So, my first piece of advice for students is, even if you’re not sure, make an informed decision i.e. a best guess and pick the strongest answer or answers. Give the right number of points or answers in your response with the best choices you can. Otherwise you might automatically be limiting yourself to lower marks, which was the exact thing you were trying to avoid by doing the hedging in the first place.
Here’s another example. Something that isn’t just about writing three words or naming a certain number of items.
This is a real exam question from the WACE 2022 Economics exam:
‘Describe two ways in which organisations such as the World Trade Organization (WTO) can influence world trade.’
And it has 4 marks allocated to it.
So NOT just two ways, two marks.
Now, I can tell you - for sure - there would’ve been a small number of students who gave more than two ways in that paper. I didn’t mark this, but I’ve marked enough other papers to know there would’ve been.
Just for a quick bit of exam technique here, cos you know I LOVE exam technique and I just can’t resist digging into this just a tiny bit. In case you’re wondering why it asks for two but has four marks - and so you’re wondering: How do they get the four marks, or what are they awarded for? - here’s the clue in the question. In fact, let me read it to you again and see if you can pick it out. Fun quiz time.
‘Describe two ways in which organisations such as the World Trade Organization (WTO) can influence world trade.’
Did you spot it?
It’s the word influence.
They need to state the way and then say HOW it influences world trade.
Now, honestly, if I was on that scrutiny panel, I would actually debate whether that command therefore should technically be ‘explain’ rather than ‘describe’. (That’s the sort of thing we do on the scrutiny panel for exam boards - it probably sounds SO dull to you, but I love it. But we don’t always get our way. Sometimes I might raise a point, but that doesn’t mean it’s upheld. Sometimes I then agree with the counter view, sometimes I don’t. That’s just the nature of these things). But given that it just says describe, then at least we know that means they just need a simple statement to say how it influences. Not a big in depth series of linked explanations.
So to break it down:
‘One way is this [1mark] - and here’s what it does to world trade - or how it influences world trade [1mark].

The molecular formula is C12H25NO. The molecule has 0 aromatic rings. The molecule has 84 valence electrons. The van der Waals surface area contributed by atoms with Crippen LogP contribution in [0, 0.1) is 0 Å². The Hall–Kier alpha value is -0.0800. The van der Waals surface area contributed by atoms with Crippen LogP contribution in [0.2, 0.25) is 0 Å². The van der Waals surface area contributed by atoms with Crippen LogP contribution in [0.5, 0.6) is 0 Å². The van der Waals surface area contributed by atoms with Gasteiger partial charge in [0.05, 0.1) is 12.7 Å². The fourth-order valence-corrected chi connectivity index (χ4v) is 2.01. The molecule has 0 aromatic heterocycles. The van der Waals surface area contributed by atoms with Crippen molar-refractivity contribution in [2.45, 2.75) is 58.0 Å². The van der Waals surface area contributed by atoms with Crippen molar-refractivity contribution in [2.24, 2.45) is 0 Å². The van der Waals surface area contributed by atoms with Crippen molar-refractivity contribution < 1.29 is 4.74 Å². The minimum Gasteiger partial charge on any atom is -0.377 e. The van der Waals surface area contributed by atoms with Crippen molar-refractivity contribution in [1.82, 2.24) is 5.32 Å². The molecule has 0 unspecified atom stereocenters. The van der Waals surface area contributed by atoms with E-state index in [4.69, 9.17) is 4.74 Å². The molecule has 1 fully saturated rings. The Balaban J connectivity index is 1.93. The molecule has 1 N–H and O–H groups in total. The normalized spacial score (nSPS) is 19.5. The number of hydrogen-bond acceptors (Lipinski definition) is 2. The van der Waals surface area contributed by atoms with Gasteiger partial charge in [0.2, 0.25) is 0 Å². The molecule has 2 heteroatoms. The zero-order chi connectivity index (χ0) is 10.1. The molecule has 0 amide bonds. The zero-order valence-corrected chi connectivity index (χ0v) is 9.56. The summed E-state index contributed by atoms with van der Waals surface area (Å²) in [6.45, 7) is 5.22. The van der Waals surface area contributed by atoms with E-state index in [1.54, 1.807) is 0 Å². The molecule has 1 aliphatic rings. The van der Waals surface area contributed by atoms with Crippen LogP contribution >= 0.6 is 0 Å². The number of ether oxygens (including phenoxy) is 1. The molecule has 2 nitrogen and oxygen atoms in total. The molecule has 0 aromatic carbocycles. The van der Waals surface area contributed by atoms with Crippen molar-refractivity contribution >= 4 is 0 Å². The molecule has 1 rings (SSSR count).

Another way is this [1mark] - here’s what it means for world trade [1mark]’.
That’s a simple mark scheme prediction.
This is why it’s so important for students to be confident in command words and become mark-scheme savvy and understand how and where marks are allocated, and to be able to ‘predict the mark scheme’ where they aren’t given any marking criteria.
Full training on all of this is in the 10 Week Grade Transformation Program. Specifically Catapult 7 - Conquering Command Words, and Catapult 10 - Mastering Mark Schemes. (You know I always say how I’m not creative - I like to call modules and tutorials and resources obvious names where they ‘do what they say on the tin’. And a bit of alliteration - I like that too as you can tell).
I’m sure that you can envisage that seeing four marks, there will be some students who give four ways, thinking they want to make sure they write down 4 different things for the 4 marks.
Then there will be some students who give lots of in-depth explanations for the influence. Totally understandable. This definitely would’ve been me as a student. The big hedge-better that I was.
They either weren’t confident that they had the right impact, so they waffled around it a bit, not really being precise enough, or they put a few different ways, not sure what the influence really is, so giving a few, just in case one is right. Or, they weren’t confident in how much explanation - or I should say ‘description’ would be needed for that second mark, so they wrote a bit more ‘just in case’.
And that’s the dangerous phrase here, isn’t it? - ‘Just in case’.
I’ll write more for how it influences world trade, just in case.
Or, I’ll give an extra way, just in case. Either because I’m not too sure of those ways, i.e. the subject knowledge. Or because I’m not too sure about the requirements of the question or mark scheme.
And this is a problem because either the student then runs out of time to complete the rest of the exam (because of all the extra writing - just in case) or they don’t actually run out of time, but they don’t spend enough time on other questions where they do need more points or more detail.
Finally, one other way where I see students lose out on marks when they hedge their bets by adding in extra, just in case, is in extended response and essay questions, where there are descriptors for bands or levels of marks and likely one of them is something like:
‘gives a coherent and well structured response’.
In these cases, usually for questions with at least 8 marks, probably more like 10 and above, if there are extraneous points that aren’t needed in their work, those will likely take away from the coherence or cohesion of their writing. Unnecessary info may detract from the structure or flow of their points. And so, even if the information isn’t wrong, if it isn’t directly contributing then it can actually be detrimental to their mark. Going off on a tangent or adding in something extra here, ‘just in case’ can mean that the focus or the argument or the analysis is not as strong and therefore will bring down your teen’s mark or grade.
So, I wanted to share these exam and assessment insights with you today, because I want your teen to maximise the results they get with the knowledge they have. And hopefully these examples have served to show that more info isn’t always the key to more marks AND that anything we can do to reduce the guesswork or uncertainty for your teen around their study, exam technique and performance in assessments will serve them both in terms of their confidence and in their results.
And if you’ve found anything I’ve ever shared on the podcast helpful, I’d REALLY appreciate it if you could take 6 seconds and wherever you’re listening to this, leave me a rating. It’s just two taps of the thumb to do it and it would mean so much to me and be a huge help.
Thanks for listening, have a wonderful rest of your day and your week and I’ll see you back here next week.